Filling out the middle of the comic is Dylan Horrocks - the grand old man of NZ comics creation, and one of our most successful export. Problem is, Dylan just doesn't get around to producing enough these days. Here's a perfect example right here - instead of giving us a story, we get seven pages of text with small illustrations listing all the projects Dylan would like to finish and/or start. There ya have it. Horrocks is so famous in New Zealand he can contribute to a comics anthology without writing a comic. I love Dylan's work... but it does seem silly, him taking up those pages that could have been used by an up and coming creator who actually had the time to produce something.
Steve Saville returns to give us a one-page "The Forgotten", about an office worker who is overlooked. Nothing magic, but a solid story. Craig Gillman offers two pages about a drunk man who crushes a beer can against his testicles, an act which he soon regrets. I suspect it was funnier when it happened in real life (assuming that was the inspiration). Certainly it loses something in the re-telling.
Fred the Clown is back one last time offering is more "reasons to be cheerful". Thanks for that, Fred. Then, oh, I was wrong. This penultimate story is actually the longest in the collection. Entitled "When THEY Come", it spends 11 pages tripping through some sort of distorted nightmare story about the monsters that haunted the writer's childhood dreams, and how he overcame his fears by turning the chase back upon them. The story flows almost as if it is the narration of a remembered dream.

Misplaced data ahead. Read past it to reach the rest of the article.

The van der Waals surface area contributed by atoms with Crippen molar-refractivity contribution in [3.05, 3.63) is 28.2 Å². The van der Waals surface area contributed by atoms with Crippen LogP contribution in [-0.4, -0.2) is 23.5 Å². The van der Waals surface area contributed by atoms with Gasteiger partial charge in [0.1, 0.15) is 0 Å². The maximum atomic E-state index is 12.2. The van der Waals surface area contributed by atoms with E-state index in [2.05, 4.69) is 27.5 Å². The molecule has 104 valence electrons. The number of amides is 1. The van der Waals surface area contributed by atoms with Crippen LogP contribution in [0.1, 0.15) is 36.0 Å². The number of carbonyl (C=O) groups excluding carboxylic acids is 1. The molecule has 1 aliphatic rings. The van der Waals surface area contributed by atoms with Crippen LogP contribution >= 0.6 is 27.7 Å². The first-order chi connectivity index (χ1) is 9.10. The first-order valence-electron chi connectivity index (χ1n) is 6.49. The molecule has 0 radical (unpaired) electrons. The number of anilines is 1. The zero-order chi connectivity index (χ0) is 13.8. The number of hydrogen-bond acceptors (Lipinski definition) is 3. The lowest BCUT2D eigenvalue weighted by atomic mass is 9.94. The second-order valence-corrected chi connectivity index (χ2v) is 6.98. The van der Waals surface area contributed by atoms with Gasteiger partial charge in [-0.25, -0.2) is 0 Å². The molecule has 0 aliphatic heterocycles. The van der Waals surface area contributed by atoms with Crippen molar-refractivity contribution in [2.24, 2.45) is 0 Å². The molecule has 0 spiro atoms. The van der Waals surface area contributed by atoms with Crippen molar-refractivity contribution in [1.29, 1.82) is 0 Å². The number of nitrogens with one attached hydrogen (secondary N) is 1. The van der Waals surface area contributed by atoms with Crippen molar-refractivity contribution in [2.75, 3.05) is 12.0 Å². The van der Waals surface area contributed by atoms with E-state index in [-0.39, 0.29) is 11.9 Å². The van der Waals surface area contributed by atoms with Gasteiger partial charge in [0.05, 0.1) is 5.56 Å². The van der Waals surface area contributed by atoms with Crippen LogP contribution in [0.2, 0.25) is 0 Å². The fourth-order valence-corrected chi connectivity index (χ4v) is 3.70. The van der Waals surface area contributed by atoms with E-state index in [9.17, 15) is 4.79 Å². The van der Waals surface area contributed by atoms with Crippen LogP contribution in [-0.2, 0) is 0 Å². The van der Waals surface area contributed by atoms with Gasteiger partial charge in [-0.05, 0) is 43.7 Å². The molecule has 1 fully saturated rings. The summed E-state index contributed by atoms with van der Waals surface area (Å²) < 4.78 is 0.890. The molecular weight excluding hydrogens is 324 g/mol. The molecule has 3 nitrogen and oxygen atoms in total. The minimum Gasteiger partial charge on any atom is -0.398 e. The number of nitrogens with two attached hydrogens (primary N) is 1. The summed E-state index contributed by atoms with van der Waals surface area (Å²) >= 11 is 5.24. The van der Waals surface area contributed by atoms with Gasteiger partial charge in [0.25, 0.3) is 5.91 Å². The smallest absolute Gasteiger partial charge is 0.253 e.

It mostly holds together, but it's overlong, and lacks any sense of tension or purpose. That's a shame, since the credits are Dave Bradbury and Kirby Bradbury-Mills (is that Dave's son?) It's an unsatisfying story, really. If that's Dave's best then he should probably stick to editing, and leave the writing to others.
Finally, Matthew Hunkin wraps things up with a one page, five-panel gem. With only two sentences of text, his vignette about a child running in the rain while dreaming of being a fighter pilot is beautifully crafted and lovingly illustrated. It's a worthy way to wrap up the collection.
All-in-all, Pictozine is very welcome. Of course, the quality of the stories vary - generally in inverse proportion to their length... the good stuff is generally shorter, while the longer tales are generally disappointing. But in the final analysis, there's plenty there to justify the NZ$7.95 original cover price, and the $4 I paid is a bargain. Definitely, the overall quality here is more consistent than "New Ground".
Footnote: I see that Dave released Pictozine #2 back in 2007, and I'll be tracking that down for sure. No sign of any issue #3... yet.